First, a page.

Apps are great tools for reaching your core audience. Learn how to run your mobile app in practice as an integral part of your digital marketing strategy.
Practically everyone of us uses apps as consumers. But how many businesses actually have their own app, and use it in their marketing?
At the moment, those companies are among the biggest and richest.
Today more companies have a realistic possibility of making an app. Because apps are a new channel for many of us, implementing one might feel scary. Even if the cost wouldn't be an issue, one might still have questions about apps, like:
Let’s dig into these questions!
Today, it is difficult to reach your own audience without paying extra money to advertising platforms.
Several years ago – around 2016 – social media algorithms started to become unwelcoming towards company pages, and links to external websites. It has been the case ever since. Now company pages only reach a certain percentage of their followers, unless you “boost” the posts by targeting ads to your own following.
How to reach your core audience then? Direct marketing channels aren’t a conclusive solution either. Email click rates are going down as inboxes tend to be already saturated with emails; according to MarketingCharts.com and Epsilon click rates dropped by 42% during the 2010's in North America.
This is where mobile apps shine. You’ll get your push messages delivered with less competition: you don't have to fight social media algorithms or crowded inboxes. You’ll reach your app users for free, with an unrivaled customer experience.
Not everyone downloads your app, but those who do are more likely to be your loyal customers and fans. With an app you can communicate with those who want to hear from you on a consistent basis.
So, apps are the channel for superfans and loyal customers. Apps will help you give them premium treatment and a VIP pass to your content.
Use your app to centralize your content into one place:
On top of these, you can create visual and interactive content where apps are at their best. Apps are somewhat comparable to direct marketing channels. The difference is that apps enable versatile means for two-way communication. You can interact with your audience by with features like reactions, commenting, voting, feedback collection, messaging, and so on.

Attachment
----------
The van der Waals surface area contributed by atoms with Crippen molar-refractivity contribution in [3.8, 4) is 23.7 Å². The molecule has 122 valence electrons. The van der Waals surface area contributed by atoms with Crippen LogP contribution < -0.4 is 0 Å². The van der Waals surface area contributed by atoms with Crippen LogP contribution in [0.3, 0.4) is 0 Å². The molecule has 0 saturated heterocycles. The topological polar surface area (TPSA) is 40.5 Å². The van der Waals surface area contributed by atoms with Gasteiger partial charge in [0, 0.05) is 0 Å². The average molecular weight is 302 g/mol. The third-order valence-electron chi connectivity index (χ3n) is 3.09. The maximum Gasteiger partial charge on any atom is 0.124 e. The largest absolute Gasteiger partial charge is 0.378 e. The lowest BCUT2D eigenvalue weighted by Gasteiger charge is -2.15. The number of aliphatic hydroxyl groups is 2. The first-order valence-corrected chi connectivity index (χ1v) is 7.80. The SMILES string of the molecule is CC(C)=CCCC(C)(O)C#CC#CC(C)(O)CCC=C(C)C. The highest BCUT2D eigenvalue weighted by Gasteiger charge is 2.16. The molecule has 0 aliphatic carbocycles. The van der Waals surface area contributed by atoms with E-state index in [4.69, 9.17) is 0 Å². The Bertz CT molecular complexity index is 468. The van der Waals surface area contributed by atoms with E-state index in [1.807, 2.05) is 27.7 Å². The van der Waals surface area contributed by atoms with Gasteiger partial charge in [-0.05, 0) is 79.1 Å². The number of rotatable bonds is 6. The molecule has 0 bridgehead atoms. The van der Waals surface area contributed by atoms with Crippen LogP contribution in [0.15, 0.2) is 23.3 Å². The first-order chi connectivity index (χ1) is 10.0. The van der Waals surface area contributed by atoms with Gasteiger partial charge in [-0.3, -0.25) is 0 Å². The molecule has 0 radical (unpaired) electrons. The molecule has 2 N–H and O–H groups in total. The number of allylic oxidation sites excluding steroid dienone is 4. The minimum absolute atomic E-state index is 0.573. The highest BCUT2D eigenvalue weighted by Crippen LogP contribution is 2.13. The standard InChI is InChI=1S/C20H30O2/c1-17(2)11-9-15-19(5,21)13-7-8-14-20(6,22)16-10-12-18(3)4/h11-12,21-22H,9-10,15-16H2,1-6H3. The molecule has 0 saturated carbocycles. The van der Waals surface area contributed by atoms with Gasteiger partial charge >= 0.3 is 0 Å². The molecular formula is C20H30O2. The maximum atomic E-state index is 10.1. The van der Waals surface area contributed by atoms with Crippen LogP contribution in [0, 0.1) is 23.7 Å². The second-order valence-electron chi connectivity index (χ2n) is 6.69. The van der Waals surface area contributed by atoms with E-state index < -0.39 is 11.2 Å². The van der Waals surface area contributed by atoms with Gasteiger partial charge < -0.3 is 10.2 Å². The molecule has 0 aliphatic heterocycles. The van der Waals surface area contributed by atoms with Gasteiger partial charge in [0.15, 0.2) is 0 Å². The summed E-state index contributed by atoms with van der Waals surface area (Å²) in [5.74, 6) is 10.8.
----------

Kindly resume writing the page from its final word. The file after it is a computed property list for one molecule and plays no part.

This way, apps can become a centralized content and interaction hub among your core audience.
Apps have similar capabilities as the other channels. Still, the channels work best in tandem. Not all platforms serve the same function and get followed by the same people. Your fans usually find your brand through other channels. Thereafter, your app is an “upgrade” to the next level of the customer relationship.
Websites are usually seen as the biggest “competitor” for apps. Isn’t the website your content hub afterall? Well yes, that too. Here’s a comparison of websites and apps:
Your website is where you get found, especially through organic search. Usually your website ranks number one there – not an App Store or Google Play listing. If a person knows the name of your brand, it’s natural to look for the name on a search engine. Some might even type the full address on the browser address bar.
The website offers a decent landing page for all devices. Compared to apps, it has inferior user experience in a mobile setting. Mobile apps can be made pixel-perfect whereas there’s less control of the exact outcome with websites.
Apps are often important from a branding point of view – it’s the premium brands that tend to have an app. It shows you’ve gone the extra mile, you’ve made this platform that’s easy to use for your customers.
The user experience is great in apps. With apps it’s easier to reach your brand, find information and perform transactions with you.
Customers can buy more just because they love your app, and the functionalities it provides. Here’s a couple of our examples from our personal experiences as consumers:
Apps also have great opportunities that other channels don’t. Apps have access to all the features of the mobile phone – like GPS, camera and flashlight. Those can be run from within the app to support its functionalities.
So how to run your app? And how much time and resources does that require? How does your daily work change?
Here’s some tips on how to be successful with your app, and use your time and resources wisely:
You can automate a lot of the app updates.
New content from other channels – like your website or social feeds – can be published to your app automatically. The publishing can also be semi-automatic: the content appears in the app builder but you’ll decide if it will be published or edited before it goes live.
Same goes with sending push messages. You can send automatic push notifications for all new content, control every send – or something in between. It depends on your preferences and the use case.
So how much work does it require to make content updates in the app? How much does it affect your work?
Our answer is: there won’t be a drastic change. Updating the app doesn’t take many hours off your week, in our experience it takes about 2 to 4 hours depending on the case and how you want to do it.
Balance out these added hours with less focus on other things. Cut the least impactful activities off your to-do-list to be successful with the app!